Oscar Movies: Maverick (1994)–Western with Mel Gibson and Jodie Foster

Inspired by the old popular TV series, “Maverick” aims to offer the same kind of pleasures that previous films written by William Goldman and others have provided, such as the 1973 Oscar winner “The Sting” and, of course, the cult Western, “Butch Cassidy and Sundance Kid, both of which were elevated by the charisma and chemistry of Paul Newman and Robert Redford.

As directed by Richard Donner, Maverick tries hard but is not nearly as witty or confident or slick entertainment. Despite the star power, Mel Gibson and Jodie Foster, it’s a second-rate picture in every respect.

Mel Gibson, at his most handsome, plays a gunslinging con man, who develops tricky schemes to make a killing major poker tournaments. As Bret Maverick, the charming rogue hopes to cheat his way to success.

Needing a large stake to enter a major card competition on a Louisiana steamboat, Maverick decides to take advantage of some small-town poker players. They include the seemingly sweet Annabelle Bransford (Jodie Foster) and the intimidating Angel (Alfred Molina), neither of whom is too happy about losing. Things gets more complicated, when the law gets involved, with Marshal Zane Cooper (James Garner, who had played with great success the role of Maverick in the original TV series) giving chase. The fakely constructed tale unfold as a series of stagecoach chases, complicated cons, and gun battles, while Annabelle and Maverick flirt along the way.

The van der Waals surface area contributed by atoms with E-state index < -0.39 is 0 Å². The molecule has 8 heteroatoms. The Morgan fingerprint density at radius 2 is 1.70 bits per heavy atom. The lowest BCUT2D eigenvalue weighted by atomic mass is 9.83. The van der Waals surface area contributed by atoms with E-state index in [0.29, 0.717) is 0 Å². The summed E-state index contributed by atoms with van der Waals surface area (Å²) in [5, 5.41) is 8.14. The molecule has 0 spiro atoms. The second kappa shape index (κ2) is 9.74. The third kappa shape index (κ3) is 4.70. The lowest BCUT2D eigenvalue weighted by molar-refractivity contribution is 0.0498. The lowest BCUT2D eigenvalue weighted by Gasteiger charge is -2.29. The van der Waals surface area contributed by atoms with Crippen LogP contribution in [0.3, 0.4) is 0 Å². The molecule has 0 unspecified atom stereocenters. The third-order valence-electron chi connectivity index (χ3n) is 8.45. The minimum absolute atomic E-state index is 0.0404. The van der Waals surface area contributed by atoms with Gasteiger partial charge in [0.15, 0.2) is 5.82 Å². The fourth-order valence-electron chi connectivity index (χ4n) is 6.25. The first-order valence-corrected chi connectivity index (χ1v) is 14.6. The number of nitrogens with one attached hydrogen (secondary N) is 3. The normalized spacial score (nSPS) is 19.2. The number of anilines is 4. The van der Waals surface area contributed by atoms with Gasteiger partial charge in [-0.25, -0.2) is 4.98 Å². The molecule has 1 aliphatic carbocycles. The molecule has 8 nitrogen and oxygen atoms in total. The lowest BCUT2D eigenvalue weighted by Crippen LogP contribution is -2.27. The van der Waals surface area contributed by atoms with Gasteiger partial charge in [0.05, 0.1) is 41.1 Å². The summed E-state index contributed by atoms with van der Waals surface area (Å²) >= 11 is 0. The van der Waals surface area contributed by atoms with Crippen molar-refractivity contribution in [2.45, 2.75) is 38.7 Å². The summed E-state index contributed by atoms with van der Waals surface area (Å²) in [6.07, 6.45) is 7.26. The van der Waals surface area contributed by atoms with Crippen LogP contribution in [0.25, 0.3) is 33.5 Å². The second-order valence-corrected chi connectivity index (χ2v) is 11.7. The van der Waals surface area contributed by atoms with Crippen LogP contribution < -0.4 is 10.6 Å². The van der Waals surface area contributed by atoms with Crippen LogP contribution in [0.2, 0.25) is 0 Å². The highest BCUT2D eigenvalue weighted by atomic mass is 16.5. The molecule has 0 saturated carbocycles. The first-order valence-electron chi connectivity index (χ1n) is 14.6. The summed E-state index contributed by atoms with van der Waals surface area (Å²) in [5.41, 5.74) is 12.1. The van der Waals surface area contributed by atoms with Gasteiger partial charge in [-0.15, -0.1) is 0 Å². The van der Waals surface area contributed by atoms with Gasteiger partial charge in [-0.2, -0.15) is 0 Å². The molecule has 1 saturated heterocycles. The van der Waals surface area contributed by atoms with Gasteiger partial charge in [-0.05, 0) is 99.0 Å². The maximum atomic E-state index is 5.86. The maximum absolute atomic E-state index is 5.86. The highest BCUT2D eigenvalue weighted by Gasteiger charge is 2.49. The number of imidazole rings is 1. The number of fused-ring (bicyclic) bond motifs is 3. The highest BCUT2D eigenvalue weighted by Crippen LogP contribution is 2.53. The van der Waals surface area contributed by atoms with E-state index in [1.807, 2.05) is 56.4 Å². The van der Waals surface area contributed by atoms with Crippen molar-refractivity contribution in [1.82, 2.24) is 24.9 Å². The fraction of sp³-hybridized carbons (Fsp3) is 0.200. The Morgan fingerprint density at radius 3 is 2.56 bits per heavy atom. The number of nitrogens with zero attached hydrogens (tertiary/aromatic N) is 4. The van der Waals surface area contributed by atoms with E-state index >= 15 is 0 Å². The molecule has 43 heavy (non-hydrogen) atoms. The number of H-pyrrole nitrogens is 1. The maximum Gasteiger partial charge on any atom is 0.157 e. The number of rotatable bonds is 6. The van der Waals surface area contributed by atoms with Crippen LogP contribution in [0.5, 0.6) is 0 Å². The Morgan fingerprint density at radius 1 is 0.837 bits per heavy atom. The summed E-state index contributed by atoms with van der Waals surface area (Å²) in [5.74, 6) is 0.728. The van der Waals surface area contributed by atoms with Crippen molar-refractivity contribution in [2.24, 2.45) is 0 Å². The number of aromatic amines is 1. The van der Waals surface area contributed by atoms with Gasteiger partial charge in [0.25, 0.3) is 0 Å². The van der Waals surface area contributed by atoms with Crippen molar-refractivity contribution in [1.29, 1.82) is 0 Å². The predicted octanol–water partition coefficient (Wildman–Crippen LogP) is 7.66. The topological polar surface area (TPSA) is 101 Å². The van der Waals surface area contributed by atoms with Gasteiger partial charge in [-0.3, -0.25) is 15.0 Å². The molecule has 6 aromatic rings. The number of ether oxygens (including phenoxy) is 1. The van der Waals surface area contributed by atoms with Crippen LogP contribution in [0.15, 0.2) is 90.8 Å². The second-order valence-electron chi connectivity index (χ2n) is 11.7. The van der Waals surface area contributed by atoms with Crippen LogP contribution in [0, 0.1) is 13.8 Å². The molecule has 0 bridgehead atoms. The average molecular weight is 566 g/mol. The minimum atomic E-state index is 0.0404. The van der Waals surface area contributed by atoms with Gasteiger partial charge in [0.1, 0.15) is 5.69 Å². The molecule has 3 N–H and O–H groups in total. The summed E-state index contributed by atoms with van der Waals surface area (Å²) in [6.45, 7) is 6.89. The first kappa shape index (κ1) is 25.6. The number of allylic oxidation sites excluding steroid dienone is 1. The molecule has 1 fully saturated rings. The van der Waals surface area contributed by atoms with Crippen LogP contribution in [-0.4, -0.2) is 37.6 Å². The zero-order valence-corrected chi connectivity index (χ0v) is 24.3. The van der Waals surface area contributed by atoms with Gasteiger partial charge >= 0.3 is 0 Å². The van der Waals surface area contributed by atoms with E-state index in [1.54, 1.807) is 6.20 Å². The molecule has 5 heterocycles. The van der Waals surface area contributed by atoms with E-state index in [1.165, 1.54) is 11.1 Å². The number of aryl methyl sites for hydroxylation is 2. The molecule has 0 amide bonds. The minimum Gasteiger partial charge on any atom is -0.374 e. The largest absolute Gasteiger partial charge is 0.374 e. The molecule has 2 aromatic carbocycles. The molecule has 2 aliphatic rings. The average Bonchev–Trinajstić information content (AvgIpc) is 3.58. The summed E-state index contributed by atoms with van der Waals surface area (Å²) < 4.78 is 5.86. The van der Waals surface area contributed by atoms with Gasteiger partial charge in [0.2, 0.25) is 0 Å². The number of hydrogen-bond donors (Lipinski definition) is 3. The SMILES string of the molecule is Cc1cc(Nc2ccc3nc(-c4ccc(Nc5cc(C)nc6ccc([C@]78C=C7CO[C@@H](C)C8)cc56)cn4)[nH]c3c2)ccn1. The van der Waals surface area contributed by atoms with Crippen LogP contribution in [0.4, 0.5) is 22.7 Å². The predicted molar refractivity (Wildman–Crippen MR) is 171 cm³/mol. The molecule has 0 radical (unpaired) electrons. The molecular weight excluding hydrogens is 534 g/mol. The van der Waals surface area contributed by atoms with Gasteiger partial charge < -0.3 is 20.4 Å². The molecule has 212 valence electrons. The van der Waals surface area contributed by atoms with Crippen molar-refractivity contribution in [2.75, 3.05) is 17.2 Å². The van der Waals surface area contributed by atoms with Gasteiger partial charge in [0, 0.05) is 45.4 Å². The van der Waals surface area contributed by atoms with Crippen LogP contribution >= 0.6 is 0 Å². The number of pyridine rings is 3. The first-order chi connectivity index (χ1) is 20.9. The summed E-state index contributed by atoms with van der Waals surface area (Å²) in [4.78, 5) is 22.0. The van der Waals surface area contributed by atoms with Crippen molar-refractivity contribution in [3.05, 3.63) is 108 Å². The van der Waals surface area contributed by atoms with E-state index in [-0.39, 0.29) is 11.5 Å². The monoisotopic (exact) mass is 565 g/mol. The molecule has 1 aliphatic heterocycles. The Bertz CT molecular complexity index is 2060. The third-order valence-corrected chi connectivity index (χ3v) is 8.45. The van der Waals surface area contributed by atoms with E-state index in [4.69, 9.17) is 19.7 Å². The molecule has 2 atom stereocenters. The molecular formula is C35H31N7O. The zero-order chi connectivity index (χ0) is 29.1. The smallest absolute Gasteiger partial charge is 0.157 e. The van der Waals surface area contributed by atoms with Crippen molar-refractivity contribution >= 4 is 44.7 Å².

The target audience for this manipulative narrative is a new generation of filmgoers, un familiar with the original series. But, as noted, “Maverick” tries too hard to be exuberant, resulting in a crowd pleaser that barely resembles the charm and wit of the original TV series. End result is feel-good but emotionally hollow ad facetious movie that’s too pleased with itself, and only slightly elevated by the stars’ presence and by the glossy production values.

Oscar Nominations:

Costume design: April Ferry

Oscar Awards: None

The winners of the Costume Oscar were Lizzy Gardiner and Tim Chappel for The Adventures of Priscilla, Queen of the Desert